Bruner E.,National Research Center sobre la Evolucion Humana | Preuss T.M.,Emory University | Preuss T.M.,Center for Translational Social Neuroscience | Chen X.,Emory University | And 2 more authors.
Brain Structure and Function | Year: 2016

The evolution of neurocranial morphology in Homo sapiens is characterized by bulging of the parietal region, a feature unique to our species. In modern humans, expansion of the parietal surface occurs during the first year of life, in a morphogenetic stage which is absent in chimpanzees and Neandertals. A similar variation in brain shape among living adult humans is associated with expansion of the precuneus. Using MRI-derived structural brain templates, we compare medial brain morphology between humans and chimpanzees through shape analysis and geometrical modeling. We find that the main spatial difference is a prominent expansion of the precuneus in our species, providing further evidence of evolutionary changes associated with this area. The precuneus is a major hub of brain organization, a central node of the default-mode network, and plays an essential role in visuospatial integration. Together, the comparative neuroanatomical and paleontological evidence suggest that precuneus expansion is a neurological specialization of H. sapiens that evolved in the last 150,000 years that may be associated with recent human cognitive specializations. © 2016 Springer-Verlag Berlin Heidelberg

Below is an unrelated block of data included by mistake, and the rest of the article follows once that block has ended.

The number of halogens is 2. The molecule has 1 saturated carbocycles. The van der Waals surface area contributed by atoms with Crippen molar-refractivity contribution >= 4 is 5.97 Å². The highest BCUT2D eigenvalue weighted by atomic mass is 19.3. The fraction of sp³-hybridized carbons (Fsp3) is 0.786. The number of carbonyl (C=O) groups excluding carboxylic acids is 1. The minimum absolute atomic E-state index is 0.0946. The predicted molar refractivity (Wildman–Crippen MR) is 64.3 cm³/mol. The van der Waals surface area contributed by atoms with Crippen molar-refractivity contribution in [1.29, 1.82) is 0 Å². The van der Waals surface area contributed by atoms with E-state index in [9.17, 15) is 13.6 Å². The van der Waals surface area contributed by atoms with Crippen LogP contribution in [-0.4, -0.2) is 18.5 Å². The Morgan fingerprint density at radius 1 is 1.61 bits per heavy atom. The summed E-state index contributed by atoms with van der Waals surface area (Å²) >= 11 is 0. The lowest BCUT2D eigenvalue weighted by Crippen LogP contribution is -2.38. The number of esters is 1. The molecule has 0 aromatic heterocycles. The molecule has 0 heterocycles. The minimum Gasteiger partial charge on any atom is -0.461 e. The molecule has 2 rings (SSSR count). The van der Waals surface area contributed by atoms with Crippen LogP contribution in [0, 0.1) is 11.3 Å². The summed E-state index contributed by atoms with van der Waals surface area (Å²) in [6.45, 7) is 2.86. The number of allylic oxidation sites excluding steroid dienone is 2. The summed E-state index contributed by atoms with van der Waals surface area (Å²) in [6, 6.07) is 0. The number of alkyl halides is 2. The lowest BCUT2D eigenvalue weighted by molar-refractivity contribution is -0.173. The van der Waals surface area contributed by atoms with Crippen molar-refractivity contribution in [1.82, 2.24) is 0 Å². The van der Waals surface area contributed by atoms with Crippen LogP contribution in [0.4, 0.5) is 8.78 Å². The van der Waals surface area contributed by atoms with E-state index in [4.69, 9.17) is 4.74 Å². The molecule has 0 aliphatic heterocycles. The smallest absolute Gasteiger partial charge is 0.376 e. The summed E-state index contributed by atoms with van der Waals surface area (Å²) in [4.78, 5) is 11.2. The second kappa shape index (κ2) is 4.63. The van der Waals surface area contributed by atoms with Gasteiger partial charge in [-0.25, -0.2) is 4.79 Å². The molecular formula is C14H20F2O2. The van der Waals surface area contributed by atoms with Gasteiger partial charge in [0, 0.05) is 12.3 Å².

PubMed | Center for Translational Social Neuroscience, National Research Center sobre la Evolucion Humana and Emory University
Type: | Journal: Brain structure & function | Year: 2016

The evolution of neurocranial morphology in Homo sapiens is characterized by bulging of the parietal region, a feature unique to our species. In modern humans, expansion of the parietal surface occurs during the first year of life, in a morphogenetic stage which is absent in chimpanzees and Neandertals. A similar variation in brain shape among living adult humans is associated with expansion of the precuneus. Using MRI-derived structural brain templates, we compare medial brain morphology between humans and chimpanzees through shape analysis and geometrical modeling. We find that the main spatial difference is a prominent expansion of the precuneus in our species, providing further evidence of evolutionary changes associated with this area. The precuneus is a major hub of brain organization, a central node of the default-mode network, and plays an essential role in visuospatial integration. Together, the comparative neuroanatomical and paleontological evidence suggest that precuneus expansion is a neurological specialization of H. sapiens that evolved in the last 150,000years that may be associated with recent human cognitive specializations.